This book would not have sat by my bed, unread, for so long if I had known that it was a spin-off of the Iliad, which I adore. Because I expected The Aeneid to be dry and boring (if even comprehensible), it was a fantastic surprise to suddenly encounter the familiar story of the fall of Troy, told from the perspective of Aeneas, who was inside the city at the time. It only got better from there, with many epic wartime vignettes and memorable characters such as the tragic Dido and the courageous but despicable Turnus.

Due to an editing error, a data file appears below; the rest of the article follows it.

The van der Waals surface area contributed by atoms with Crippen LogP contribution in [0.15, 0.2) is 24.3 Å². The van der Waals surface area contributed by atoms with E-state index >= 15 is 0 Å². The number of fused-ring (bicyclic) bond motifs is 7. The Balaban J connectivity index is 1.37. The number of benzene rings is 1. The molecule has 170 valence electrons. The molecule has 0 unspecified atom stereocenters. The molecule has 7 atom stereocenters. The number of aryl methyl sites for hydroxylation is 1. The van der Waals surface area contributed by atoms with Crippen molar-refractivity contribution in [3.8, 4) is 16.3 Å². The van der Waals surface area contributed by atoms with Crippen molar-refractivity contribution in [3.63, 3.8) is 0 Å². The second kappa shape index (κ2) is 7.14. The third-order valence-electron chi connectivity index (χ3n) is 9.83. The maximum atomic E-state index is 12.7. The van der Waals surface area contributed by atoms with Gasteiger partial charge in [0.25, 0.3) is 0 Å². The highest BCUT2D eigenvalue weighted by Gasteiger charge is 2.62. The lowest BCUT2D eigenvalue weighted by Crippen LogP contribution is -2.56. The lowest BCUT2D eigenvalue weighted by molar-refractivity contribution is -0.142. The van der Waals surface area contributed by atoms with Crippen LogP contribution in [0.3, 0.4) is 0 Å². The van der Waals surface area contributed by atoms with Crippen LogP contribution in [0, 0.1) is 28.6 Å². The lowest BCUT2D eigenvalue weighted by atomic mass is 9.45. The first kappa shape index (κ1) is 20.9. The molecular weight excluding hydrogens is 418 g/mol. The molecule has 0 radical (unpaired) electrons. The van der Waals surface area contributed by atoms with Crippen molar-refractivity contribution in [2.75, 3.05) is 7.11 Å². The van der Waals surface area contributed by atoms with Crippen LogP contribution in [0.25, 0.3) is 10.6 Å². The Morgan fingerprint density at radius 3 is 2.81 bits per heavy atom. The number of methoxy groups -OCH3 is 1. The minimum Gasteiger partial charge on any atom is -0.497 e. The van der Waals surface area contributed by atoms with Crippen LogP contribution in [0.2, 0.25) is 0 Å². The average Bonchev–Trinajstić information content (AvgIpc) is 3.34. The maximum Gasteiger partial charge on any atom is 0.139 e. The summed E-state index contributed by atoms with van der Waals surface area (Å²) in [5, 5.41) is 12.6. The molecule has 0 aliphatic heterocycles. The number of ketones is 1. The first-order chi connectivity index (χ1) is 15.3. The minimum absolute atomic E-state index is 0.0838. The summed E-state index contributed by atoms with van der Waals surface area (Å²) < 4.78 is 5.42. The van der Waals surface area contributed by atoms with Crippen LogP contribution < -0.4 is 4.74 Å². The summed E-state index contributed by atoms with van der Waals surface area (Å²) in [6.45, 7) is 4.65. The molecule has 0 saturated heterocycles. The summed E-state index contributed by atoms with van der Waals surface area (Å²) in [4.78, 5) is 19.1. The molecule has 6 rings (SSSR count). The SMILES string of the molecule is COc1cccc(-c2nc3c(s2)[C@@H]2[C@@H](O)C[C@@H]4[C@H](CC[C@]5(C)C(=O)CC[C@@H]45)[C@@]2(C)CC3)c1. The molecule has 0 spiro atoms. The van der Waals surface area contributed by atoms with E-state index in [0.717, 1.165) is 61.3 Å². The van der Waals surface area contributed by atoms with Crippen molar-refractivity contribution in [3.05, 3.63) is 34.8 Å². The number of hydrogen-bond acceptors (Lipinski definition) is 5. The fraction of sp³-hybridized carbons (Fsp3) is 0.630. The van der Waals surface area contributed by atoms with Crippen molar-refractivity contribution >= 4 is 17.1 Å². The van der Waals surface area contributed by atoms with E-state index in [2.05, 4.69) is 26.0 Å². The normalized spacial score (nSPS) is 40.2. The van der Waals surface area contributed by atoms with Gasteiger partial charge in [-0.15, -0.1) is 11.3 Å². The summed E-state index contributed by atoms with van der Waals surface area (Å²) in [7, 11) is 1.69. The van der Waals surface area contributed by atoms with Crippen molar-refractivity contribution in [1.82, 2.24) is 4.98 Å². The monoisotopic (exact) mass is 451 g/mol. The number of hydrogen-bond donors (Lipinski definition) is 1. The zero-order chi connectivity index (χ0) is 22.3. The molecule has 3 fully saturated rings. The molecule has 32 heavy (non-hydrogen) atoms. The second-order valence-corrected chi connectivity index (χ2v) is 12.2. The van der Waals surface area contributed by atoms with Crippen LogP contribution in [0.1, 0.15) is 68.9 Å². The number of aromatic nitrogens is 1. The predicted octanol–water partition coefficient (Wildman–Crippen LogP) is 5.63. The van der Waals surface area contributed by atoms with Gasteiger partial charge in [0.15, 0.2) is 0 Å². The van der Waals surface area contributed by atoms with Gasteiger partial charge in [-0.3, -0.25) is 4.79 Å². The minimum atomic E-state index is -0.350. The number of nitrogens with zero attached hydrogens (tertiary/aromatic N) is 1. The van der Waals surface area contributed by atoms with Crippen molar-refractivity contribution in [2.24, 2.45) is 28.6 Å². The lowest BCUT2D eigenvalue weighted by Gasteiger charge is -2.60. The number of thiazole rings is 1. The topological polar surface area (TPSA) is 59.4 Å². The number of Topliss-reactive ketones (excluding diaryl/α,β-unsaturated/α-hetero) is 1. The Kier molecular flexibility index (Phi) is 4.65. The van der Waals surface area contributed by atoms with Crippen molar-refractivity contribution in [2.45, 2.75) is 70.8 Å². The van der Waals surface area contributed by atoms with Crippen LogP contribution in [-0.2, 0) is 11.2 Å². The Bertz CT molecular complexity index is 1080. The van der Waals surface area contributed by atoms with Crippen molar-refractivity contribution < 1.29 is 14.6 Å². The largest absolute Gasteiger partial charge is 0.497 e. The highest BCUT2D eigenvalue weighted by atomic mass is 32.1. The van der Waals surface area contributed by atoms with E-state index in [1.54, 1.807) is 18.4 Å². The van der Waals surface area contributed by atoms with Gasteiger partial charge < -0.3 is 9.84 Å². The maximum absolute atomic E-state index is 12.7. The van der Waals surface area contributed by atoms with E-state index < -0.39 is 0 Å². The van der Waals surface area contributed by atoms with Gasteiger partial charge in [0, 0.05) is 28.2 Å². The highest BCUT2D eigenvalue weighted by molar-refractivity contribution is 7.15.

It’s been a while since I read Homer’s Iliad, but in comparison, Virgil’s style seems less remote and detached, with a more personal tone and conscious attempts to affect the reader emotionally. However, this could just be a reflection of the translation, which did seem a little too modern for my taste (at one point, a character even yells “bring it on,” a phrase that I would be surprised to learn has roots in Latin). This edition does have a useful glossary of people and place names but it would be greatly improved by added pronunciation guides and a foreword providing some historical context.